This year is no exception, Nipp said. The fair kicks off with the bull-a-rama at 7 p.m. tonight (Thursday), then provides grandstand entertainment with country star Jerrod Niemann at 8 p.m. Friday, the 1980s rock tribute band Hairball at 8 p.m. Saturday and the JaneDear Girls at 7 p.m. Sunday.
The schedule also features the Northeast Nebraska Puller Association Tractor Pull at 1 p.m. Saturday.
“We just charge at the gate, and you get in to every event once you’re on the fairgrounds,” Nipp said.
Knox County struck good timing in booking this year’s acts, he said.
“Jerrod Niemann has been doing really well with ‘What Do You Want?’ It really helped us (book him) because he is working the circuit around here,” he said. “On Saturday night, we’re doing something different with ‘Hairball.’ It’s an off-the-wall rock and roll cover band that does numbers from groups like AC/DC and Poison. The Knox County Fair has been all country, and we thought we would try something different.”
The offering of “Hairball” has apparently caught attention far and wide, Nipp said.
“We got a call from women in Cheyenne, Wyoming, and they plan to come see ‘Hairball,’” he said. “It’s not uncommon to have people coming from South Dakota, especially from Yankton. But I don’t know if we’ve had anyone come that far (as Cheyenne), especially for a cover band. To make that kind of a trip is awesome.”
The entertainment returns to country Sunday night with the JaneDear Girls. Their website features news about recent performances with Brad Paisley and at the Grand Ole Opry with Darius Rucker, Marty Stuart, The Isaacs and Ricky Skaggs.
“With a lot of the schools starting (their first day of classes) Monday, we moved the Sunday night concert to 7 o’clock,” Nipp said. “Otherwise, our attendance might get hurt if we run too late.”
The Knox County Fair will again offer the D.C. Lynch midway as well as a livestock and exhibit show. This year, the fair is offering wristbands for three different days on the midway to reach more people.
The fairgrounds has reached the bursting point in some respects, Nipp said. The vendor numbers are up, and the grandstand and bull-a-rama continue to draw strong crowds.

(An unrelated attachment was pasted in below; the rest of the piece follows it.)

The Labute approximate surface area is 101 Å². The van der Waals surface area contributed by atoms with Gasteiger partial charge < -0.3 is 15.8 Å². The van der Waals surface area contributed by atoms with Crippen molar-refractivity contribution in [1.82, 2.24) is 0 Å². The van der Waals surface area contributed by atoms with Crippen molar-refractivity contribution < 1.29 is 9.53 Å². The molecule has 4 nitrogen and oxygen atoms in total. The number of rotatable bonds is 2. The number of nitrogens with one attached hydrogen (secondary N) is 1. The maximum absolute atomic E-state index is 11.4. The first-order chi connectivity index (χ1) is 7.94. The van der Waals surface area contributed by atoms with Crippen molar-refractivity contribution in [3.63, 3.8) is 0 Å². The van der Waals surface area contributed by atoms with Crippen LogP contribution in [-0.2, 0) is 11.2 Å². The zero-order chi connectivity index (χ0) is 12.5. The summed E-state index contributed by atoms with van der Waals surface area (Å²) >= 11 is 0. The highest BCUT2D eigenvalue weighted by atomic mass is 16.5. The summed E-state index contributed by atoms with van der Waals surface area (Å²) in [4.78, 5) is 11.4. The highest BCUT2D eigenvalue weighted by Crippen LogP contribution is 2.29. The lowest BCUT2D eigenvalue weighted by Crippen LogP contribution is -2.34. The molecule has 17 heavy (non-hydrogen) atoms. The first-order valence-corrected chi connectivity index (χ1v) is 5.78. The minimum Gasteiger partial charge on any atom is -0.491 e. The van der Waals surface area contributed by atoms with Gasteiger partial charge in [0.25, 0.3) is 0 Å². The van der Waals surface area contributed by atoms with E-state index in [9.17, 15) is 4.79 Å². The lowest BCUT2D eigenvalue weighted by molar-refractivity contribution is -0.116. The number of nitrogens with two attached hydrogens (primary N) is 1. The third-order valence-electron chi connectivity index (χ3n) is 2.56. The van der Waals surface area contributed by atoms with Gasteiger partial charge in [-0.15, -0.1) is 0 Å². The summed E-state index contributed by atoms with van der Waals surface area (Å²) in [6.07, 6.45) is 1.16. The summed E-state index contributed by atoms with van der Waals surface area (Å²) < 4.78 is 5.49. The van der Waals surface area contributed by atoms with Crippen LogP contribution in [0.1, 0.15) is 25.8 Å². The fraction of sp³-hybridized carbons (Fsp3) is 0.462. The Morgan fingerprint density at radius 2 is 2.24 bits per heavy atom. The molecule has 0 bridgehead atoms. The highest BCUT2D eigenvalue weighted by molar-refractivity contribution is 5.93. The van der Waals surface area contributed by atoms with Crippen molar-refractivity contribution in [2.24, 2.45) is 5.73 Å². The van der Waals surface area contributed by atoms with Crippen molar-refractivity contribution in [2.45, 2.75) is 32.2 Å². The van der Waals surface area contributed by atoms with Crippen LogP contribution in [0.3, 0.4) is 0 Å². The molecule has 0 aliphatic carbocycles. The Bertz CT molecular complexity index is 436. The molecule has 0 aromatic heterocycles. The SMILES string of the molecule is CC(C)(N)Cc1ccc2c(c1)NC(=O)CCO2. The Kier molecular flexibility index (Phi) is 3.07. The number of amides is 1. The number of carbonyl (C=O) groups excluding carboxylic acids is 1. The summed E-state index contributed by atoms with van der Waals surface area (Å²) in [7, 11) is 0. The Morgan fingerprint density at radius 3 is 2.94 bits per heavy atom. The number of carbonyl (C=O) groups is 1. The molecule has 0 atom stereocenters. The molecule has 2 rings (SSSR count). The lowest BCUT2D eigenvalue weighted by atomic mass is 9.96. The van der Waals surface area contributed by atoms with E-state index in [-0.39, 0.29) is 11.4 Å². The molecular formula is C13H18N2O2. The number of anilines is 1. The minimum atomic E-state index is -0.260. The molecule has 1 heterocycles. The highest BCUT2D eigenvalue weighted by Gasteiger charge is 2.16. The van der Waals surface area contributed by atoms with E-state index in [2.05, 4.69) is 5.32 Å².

Fairgoers will also notice upgraded facilities, with a new roof on the octagonal barn, improved restrooms and campground facilities, and a permanent place for the tractor pull.
The octagonal barn, nearly a century old, has become a trademark of the Knox County Fair, Nipp said. “Some people ask, why don’t you just tear it down and get a new one? But it’s got character,” he said.
Many fairgoers camp and stay throughout the fair’s entire run, Nipp said. “I have people tell me that this is their vacation. They look forward to it all year,” he said.
Nipp and his wife, Debbie, co-manage the fair and promote the event as a county-wide effort. That’s reflected by the fair board’s membership and the fair sponsors from across the county.
“My wife and I tell people, ‘It’s not the Bloomfield fair, it’s the Knox County Fair,’” he said.
Even then, the fair draws visitors from far beyond its borders, Nipp said.
“You say Knox County Fair, and it’s known for good entertainment,” he said. “People don’t realize how much dollar revenue goes through the fair during the next four days, with the entertainment packages and gate admissions.”
Even before this year’s fair opens its gates, Nipp is already planning for next year, particularly the grandstand entertainment.